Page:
Beaver Valley corrosion prompts calls for increased inspections
Interest groups Citizen Power and Beyond
Nuclear have filed a request with NRC to supplement Beaver Valley’s
safety evaluation report, or SER, to reflect the April 2009 discovery
of corrosion that permeated unit 1’s containment liner.
The groups said in a July 7 letter to NRC that “[t]he only way to determine if corrosion of the liner is a safety issue is to conduct an adequate [ultrasonic test] examination of the containment liner.” Citizen Power had petitioned the agency roughly six weeks earlier, asking the commission to order staff to supplement the Beaver Valley SER.
The interior of the liner was being inspected April 21 during Beaver Valley-1’s refueling outage when “a suspect area” about three inches in diameter was identified, FirstEnergy Nuclear Operating Co. said in an April 24 event report to the NRC (INRC, 11 May, 4). Fenoc later found a rectangular area measuring about one inch by three-eighths of an inch penetrating through the containment steel liner plate, the company said in the report.
Citizen Power stated in its letter that Fenoc should either test 100% of the unit’s containment liner or modify the testing methodology to reflect the existence of corrosion.
The groups said their proposals would go beyond Fenoc’s planned tests, which include ultrasonic testing of the repaired hole and supplemental volumetric examinations of sample locations of the containment liners in both nuclear units. They said standards set out in NRC’s generic aging lessons learned report, or GALL, call for enhanced inspection techniques should significant amounts of corrosion be found. GALL is the agency guidance staff uses to review license renewal applications.
Arnold Gunderson, a nuclear engineer retained by Citizen Power, said in a July 29 interview that the corrosion problem at Beaver Valley-1 raises questions about the safety of aging reactors. The unit’s operating license went into effect in 1976 and runs through 2016. Fenoc in August 2007 applied for a 20-year license renewal for both Beaver Valley units.
But Fenoc spokesman Todd Schneider said in a July 30 email that his company’s testing procedures are “prudent” and provide “reasonable assurance” to the liner’s operability.
Ted Robinson, staff attorney at Citizen Power and cosigner of the letter, said in a July 30 e-mail that he had not yet received a response to the July 7 letter, which was sent NRC’s Advisory Committee on Reactor Safeguards, or ACRS, in Washington. Schneider said company representatives, who met with the ACRS in July, are awaiting the commission’s decision on the group’s request on license renewal.
The liner has been “successfully repaired and tested,” Schneider said. There is no evidence of uniform corrosion in the liner, he said. “A statistical random sampling of the containment liner with ultrasonic testing of the sampled locations will provide reasonable assurance of the overall liner condition,” he said. “Additionally, 100% visual inspections of the accessible liner will be conducted.”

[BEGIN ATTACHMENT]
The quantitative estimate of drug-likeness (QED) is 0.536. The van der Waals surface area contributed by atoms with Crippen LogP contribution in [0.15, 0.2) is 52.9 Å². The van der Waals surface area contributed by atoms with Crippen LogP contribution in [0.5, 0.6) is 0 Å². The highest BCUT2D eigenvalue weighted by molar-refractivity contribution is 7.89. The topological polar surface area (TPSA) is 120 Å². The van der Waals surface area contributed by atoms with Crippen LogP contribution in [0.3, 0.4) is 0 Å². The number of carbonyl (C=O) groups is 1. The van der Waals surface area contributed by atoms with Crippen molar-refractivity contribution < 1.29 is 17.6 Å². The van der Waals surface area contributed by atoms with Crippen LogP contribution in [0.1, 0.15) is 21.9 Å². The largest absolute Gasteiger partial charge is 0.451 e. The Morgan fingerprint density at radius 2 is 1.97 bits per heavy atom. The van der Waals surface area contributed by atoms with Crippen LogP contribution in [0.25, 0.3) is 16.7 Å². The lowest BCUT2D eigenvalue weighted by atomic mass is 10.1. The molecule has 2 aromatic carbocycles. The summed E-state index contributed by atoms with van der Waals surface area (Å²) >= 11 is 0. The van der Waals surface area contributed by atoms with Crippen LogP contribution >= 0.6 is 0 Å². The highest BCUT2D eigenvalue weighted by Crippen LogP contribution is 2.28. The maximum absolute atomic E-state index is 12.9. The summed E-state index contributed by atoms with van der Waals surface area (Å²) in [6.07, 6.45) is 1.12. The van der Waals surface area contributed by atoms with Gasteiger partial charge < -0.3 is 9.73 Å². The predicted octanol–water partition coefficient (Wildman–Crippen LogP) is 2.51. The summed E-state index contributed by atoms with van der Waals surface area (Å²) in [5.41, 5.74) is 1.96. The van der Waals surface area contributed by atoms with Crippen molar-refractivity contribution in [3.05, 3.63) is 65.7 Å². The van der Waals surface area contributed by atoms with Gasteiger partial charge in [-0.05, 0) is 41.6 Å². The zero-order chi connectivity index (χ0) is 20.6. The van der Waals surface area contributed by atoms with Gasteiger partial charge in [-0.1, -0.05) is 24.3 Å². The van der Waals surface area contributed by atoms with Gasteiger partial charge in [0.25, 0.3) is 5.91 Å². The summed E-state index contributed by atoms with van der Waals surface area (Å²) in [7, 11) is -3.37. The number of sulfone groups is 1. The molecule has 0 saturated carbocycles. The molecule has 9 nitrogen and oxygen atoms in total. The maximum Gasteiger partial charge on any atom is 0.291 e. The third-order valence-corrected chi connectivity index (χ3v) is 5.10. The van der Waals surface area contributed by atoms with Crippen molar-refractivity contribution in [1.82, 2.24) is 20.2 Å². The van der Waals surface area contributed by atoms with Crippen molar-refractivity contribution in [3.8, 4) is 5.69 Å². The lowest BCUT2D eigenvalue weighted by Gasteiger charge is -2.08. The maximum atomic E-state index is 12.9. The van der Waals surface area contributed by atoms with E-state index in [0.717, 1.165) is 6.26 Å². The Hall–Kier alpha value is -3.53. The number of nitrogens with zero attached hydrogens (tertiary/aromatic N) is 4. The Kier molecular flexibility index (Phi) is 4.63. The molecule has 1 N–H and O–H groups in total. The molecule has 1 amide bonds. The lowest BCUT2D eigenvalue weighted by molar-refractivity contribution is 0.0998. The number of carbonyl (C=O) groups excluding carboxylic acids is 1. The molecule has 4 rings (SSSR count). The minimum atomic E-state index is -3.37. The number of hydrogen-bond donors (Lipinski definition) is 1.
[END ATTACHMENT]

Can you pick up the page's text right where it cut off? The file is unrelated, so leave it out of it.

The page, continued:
But the groups expressed concern in their letter that visual and integrated leak rate testing would fail to identify major exterior corrosion before a breach in the liner appears. “Therefore, there could be considerable corrosion of the exterior of the liner at this moment,” the letter stated.
The groups are concerned that the corrosion seen at Beaver Valley could point to a wider problem in the nuclear industry. Gundersen, who was an expert witness for Citizen Power’s May 27 petition, said in a May 25 legal declaration that Beaver Valley-1’s sub-atmospheric containment design could be the root cause of the oxygen and moisture buildup behind the liner. In a sub-atmospheric containment system, pressure inside the containment is below the pressure outside containment.
Gundersen called for “prompt” ultrasonic inspections at unit 1. Visual and partial ultrasonic techniques are not enough, he said, adding that the detection of three corrosion sites in 2006 and one in 2009 indicate a “gross breakdown” in quality assurance during unit 1’s construction. “I believe the breach of this containment liner with no prior warning following repeated and various types of containment inspections which occurred for more than 33 years has broad nuclear policy and safety ramifications,” according to his declaration.
Gundersen said in a July 29 interview that if more problems are discovered during ultrasonic testing, NRC should consider testing the entire fleet of sub-atmospheric containment designs.
He said the problem also raises questions about the safety of aging reactors. Beaver Valley-1’s license, which went into effect in 1976, runs through 2016. Fenoc in August 2007 applied for a 20-year license renewal for both Beaver Valley units.
But Fenoc’s Schneider said a root-cause analysis determined that the corrosion at unit 1 was caused by the piece of wood contacting the liner since construction. “This type of foreign material condition (piece of wood touching the liner) has been found at other US nuclear power plants,” Schneider said. “As this condition is not prevalent throughout the liner, a random inspection using statistically based ultrasound test examinations will provide reasonable assurance to overall liner condition.”
Used with permission from The McGraw-Hill Companies, Inc.
Copyright © 2009, The McGraw-Hill Companies